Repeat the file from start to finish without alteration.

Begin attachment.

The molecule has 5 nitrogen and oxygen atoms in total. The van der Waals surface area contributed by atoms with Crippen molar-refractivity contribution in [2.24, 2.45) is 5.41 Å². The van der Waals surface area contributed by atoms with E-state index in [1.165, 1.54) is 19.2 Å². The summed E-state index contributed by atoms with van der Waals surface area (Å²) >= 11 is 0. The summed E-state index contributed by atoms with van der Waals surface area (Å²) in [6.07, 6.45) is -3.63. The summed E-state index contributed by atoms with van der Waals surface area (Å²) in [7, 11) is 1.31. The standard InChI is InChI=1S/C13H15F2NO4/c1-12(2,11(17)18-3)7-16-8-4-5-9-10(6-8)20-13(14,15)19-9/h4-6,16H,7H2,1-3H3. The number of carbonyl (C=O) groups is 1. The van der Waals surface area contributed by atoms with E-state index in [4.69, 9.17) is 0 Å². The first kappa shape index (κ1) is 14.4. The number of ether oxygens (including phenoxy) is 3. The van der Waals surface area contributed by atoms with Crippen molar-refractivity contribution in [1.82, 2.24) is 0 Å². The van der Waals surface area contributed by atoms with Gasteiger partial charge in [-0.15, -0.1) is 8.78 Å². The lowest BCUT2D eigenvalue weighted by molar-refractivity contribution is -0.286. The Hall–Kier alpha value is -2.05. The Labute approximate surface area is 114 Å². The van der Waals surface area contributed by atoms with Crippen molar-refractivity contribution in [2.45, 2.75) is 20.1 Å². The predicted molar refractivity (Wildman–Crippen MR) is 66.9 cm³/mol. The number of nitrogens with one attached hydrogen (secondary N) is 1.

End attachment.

The molecule has 5 nitrogen and oxygen atoms in total. The van der Waals surface area contributed by atoms with Crippen molar-refractivity contribution in [2.24, 2.45) is 5.41 Å². The van der Waals surface area contributed by atoms with E-state index in [1.165, 1.54) is 19.2 Å². The summed E-state index contributed by atoms with van der Waals surface area (Å²) >= 11 is 0. The summed E-state index contributed by atoms with van der Waals surface area (Å²) in [6.07, 6.45) is -3.63. The summed E-state index contributed by atoms with van der Waals surface area (Å²) in [7, 11) is 1.31. The standard InChI is InChI=1S/C13H15F2NO4/c1-12(2,11(17)18-3)7-16-8-4-5-9-10(6-8)20-13(14,15)19-9/h4-6,16H,7H2,1-3H3. The number of carbonyl (C=O) groups is 1. The van der Waals surface area contributed by atoms with E-state index in [4.69, 9.17) is 0 Å². The first kappa shape index (κ1) is 14.4. The number of ether oxygens (including phenoxy) is 3. The van der Waals surface area contributed by atoms with Crippen molar-refractivity contribution in [1.82, 2.24) is 0 Å². The van der Waals surface area contributed by atoms with Gasteiger partial charge in [-0.15, -0.1) is 8.78 Å². The lowest BCUT2D eigenvalue weighted by molar-refractivity contribution is -0.286. The Hall–Kier alpha value is -2.05. The Labute approximate surface area is 114 Å². The van der Waals surface area contributed by atoms with Crippen molar-refractivity contribution in [2.45, 2.75) is 20.1 Å². The predicted molar refractivity (Wildman–Crippen MR) is 66.9 cm³/mol. The number of nitrogens with one attached hydrogen (secondary N) is 1.